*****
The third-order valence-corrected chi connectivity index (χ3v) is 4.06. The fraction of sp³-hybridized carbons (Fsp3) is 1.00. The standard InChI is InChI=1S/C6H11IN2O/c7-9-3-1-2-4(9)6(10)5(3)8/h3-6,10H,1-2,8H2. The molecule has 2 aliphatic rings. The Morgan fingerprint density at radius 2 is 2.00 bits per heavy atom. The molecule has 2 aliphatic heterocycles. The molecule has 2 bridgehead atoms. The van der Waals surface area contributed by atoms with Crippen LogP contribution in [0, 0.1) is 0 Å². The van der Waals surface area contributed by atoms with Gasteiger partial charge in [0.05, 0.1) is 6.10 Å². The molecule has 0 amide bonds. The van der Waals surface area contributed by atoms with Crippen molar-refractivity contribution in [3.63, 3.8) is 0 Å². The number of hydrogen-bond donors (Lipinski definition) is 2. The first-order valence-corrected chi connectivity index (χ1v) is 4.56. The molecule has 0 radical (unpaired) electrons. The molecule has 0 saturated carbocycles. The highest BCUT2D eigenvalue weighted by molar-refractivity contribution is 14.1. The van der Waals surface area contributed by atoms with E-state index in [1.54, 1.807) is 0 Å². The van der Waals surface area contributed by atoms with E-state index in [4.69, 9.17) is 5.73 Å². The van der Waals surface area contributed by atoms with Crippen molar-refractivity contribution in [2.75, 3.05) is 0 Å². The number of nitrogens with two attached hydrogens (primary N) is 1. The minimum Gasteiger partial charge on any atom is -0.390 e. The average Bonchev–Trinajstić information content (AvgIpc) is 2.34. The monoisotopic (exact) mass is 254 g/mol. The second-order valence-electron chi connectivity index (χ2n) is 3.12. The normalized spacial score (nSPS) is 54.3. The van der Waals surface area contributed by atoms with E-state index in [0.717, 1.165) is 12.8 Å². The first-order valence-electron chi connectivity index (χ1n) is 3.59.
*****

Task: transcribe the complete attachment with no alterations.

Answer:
The third-order valence-corrected chi connectivity index (χ3v) is 4.06. The fraction of sp³-hybridized carbons (Fsp3) is 1.00. The standard InChI is InChI=1S/C6H11IN2O/c7-9-3-1-2-4(9)6(10)5(3)8/h3-6,10H,1-2,8H2. The molecule has 2 aliphatic rings. The Morgan fingerprint density at radius 2 is 2.00 bits per heavy atom. The molecule has 2 aliphatic heterocycles. The molecule has 2 bridgehead atoms. The van der Waals surface area contributed by atoms with Crippen LogP contribution in [0, 0.1) is 0 Å². The van der Waals surface area contributed by atoms with Gasteiger partial charge in [0.05, 0.1) is 6.10 Å². The molecule has 0 amide bonds. The van der Waals surface area contributed by atoms with Crippen molar-refractivity contribution in [3.63, 3.8) is 0 Å². The number of hydrogen-bond donors (Lipinski definition) is 2. The first-order valence-corrected chi connectivity index (χ1v) is 4.56. The molecule has 0 radical (unpaired) electrons. The molecule has 0 saturated carbocycles. The highest BCUT2D eigenvalue weighted by molar-refractivity contribution is 14.1. The van der Waals surface area contributed by atoms with E-state index in [1.54, 1.807) is 0 Å². The van der Waals surface area contributed by atoms with E-state index in [4.69, 9.17) is 5.73 Å². The van der Waals surface area contributed by atoms with Crippen molar-refractivity contribution in [2.75, 3.05) is 0 Å². The number of nitrogens with two attached hydrogens (primary N) is 1. The minimum Gasteiger partial charge on any atom is -0.390 e. The average Bonchev–Trinajstić information content (AvgIpc) is 2.34. The monoisotopic (exact) mass is 254 g/mol. The second-order valence-electron chi connectivity index (χ2n) is 3.12. The normalized spacial score (nSPS) is 54.3. The van der Waals surface area contributed by atoms with E-state index in [0.717, 1.165) is 12.8 Å². The first-order valence-electron chi connectivity index (χ1n) is 3.59.